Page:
Truly stunning nature
The most attractive part of being on Heligoland is the wonderful nature and its tranquillity. The island has a lower and higher level, as well as an additional small island lying just in front of the main island.
You can get to the higher level by walking through the narrow streets and taking the steps, or there is also a lift. I can definitely recommend going up to the higher level as the nature and views are impressive. The paths lead you to the famous Lange Anna rock formations, and you can watch the birds nesting on the edge of the rocks.
Heligoland is a paradise for photographers interested in nature
Although we were very keen to follow the guidebook’s advice and try out the famous Heligoland lobster with a glass of wine in one of the restaurants, we decided to explore the island on foot instead.
We arrived on the island at around 12pm, which meant that we had around three and a half hours to explore. It was definitely the right decision to resist the urge to have a culinary break (as we usually do) to see the amazing landscape, the red cliffs, and learn about the island’s history. There were viewing platforms with benches situated in just the right spots to take in the breath-taking views. It’s a place where you can relax and recharge away from everyday life.
The good weather certainly helped me create some fantastic photos and videos – only using my iPhone.
It has been German, Danish and British
We now know that Heligoland’s sovereignty has changed hands many times over the last couple of hundred years. It has been handed backwards and forwards between Germany and Denmark, and then from 1807 until 1890, it was a British island. The British used Heligoland as a large warehouse for goods like cotton, coffee, tea, sugar and spices. At this time, Heligoland’s residents started to rent out rooms, and the small dune island became an attractive magnet for tourists.
On 1st July 1890, Heligoland was officially transferred to Germany with the signing of the Heligoland–Zanzibar Treaty (also known as the 1890 Anglo-German Agreement). Some people can still see the island’s similarity to British seaside resorts like Scarborough, which is somewhere I’m also keen to visit.
Holiday in Heligoland
Do something good for your health – breathe in some clean air
While we were on the ferry, I noticed just how many people had suitcases with them. I now know that Heligoland is known for its healthy climate – making it the perfect retreat for a healthy break. Its clean, salty, North Sea air is rich in iodine and oxygen, which can help those suffering from allergies or respiratory diseases. Being car-free, the island is almost emission-free, and the lack of pollution certainly helps keep pollen levels low.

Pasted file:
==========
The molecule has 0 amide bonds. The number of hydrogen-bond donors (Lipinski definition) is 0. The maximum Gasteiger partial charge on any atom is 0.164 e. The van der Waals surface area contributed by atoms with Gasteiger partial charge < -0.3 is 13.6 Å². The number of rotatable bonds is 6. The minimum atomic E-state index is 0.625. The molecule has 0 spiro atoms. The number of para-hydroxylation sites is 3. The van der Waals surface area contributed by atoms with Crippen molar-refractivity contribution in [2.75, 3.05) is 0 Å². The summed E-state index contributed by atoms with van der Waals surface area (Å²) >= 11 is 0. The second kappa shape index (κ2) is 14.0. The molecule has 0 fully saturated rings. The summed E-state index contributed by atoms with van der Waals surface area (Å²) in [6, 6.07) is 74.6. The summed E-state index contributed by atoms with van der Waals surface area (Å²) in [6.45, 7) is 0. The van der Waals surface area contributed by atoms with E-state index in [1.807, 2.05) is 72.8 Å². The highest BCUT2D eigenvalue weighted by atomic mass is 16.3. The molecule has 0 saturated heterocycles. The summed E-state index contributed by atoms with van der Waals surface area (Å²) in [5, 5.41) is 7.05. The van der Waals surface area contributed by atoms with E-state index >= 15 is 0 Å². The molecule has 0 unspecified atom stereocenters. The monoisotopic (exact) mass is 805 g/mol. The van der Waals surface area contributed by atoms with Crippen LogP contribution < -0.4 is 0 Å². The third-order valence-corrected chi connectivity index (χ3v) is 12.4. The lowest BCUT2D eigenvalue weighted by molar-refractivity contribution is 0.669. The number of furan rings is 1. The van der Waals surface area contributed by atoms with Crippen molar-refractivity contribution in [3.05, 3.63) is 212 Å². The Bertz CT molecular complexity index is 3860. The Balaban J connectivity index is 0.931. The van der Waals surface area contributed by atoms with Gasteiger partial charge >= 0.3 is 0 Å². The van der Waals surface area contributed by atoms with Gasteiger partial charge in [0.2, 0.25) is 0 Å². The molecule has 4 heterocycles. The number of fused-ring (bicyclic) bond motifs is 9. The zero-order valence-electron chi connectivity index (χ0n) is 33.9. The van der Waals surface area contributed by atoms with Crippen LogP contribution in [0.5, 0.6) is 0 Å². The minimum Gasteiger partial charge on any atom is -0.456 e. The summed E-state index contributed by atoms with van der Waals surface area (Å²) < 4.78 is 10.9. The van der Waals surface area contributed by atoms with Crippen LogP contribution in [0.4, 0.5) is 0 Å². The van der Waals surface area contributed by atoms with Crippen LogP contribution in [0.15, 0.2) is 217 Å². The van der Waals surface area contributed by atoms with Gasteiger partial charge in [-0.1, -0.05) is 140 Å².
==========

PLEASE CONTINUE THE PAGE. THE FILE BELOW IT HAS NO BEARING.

The Gulf Stream influences the island’s mild Mediterranean climate; creating the perfect habitat for unique plants. Various birds like gannets, seagulls, as well as seals have chosen this place as their home.
Being lovers of small islands, we’re definitely considering returning to Heligoland (with our suitcases this time) to fully embrace its beauty. I’d also like to take the ferry across to the dunes, where there are some beautiful, family-friendly, sandy beaches.
It’s no surprise that many writers and artists are fascinated by the beauty of this island. Hoffmann von Fallersleben composed the German national anthem (Lied der Deutschen) here, and Heinrich Heine and Franz Kafka are some other important writers who have enjoyed being on Heligoland.
I thought it might be useful to create a little list of Heligoland facts:
Access: Via ferry from Büsum, Cuxhaven or Bremerhaven (two to two and a half hours). You can also travel from Hamburg with the new Halunder Jet that includes stops in Wedel and Cuxhaven (three hours and forty-five minutes). Heligoland also has a small airport; you can fly with OFD from Heide or Büsum to Heligoland.
MS Funny Girl return tickets:
Adults 42.90€, children (4-14 years) 23€ (prices as of 2019)
You can find more information about ferry schedules and prices from Büsum to Heligoland here: https://www.adler-eils.de/helgoland/
Size of Heligoland main island: 1km²
Size of Heligoland dune island: 0.7km²
Specifics: Germany’s only offshore island, duty-free shopping available. In 1962, Heligoland officially became a spa town. It is car-free, and has unique plants, birds and other animals.
Federal State: Schleswig-Holstein
Population: around 1,500
Visitors per year: approximately 350,000
Distance to mainland (Büsum and Cuxhaven): approximately 70km
Traditional dishes: Knieper (Heligoland crab) and lobster
Read some TripAdvisor reviews about Helgoland
Here you can read an interesting article about Heligoland on the Guardian’s website (2011)
At some point, I would like to investigate Heligoland’s history in more depth, and will pass on my new findings to you. So, watch this space if you’d like more information about Heligoland.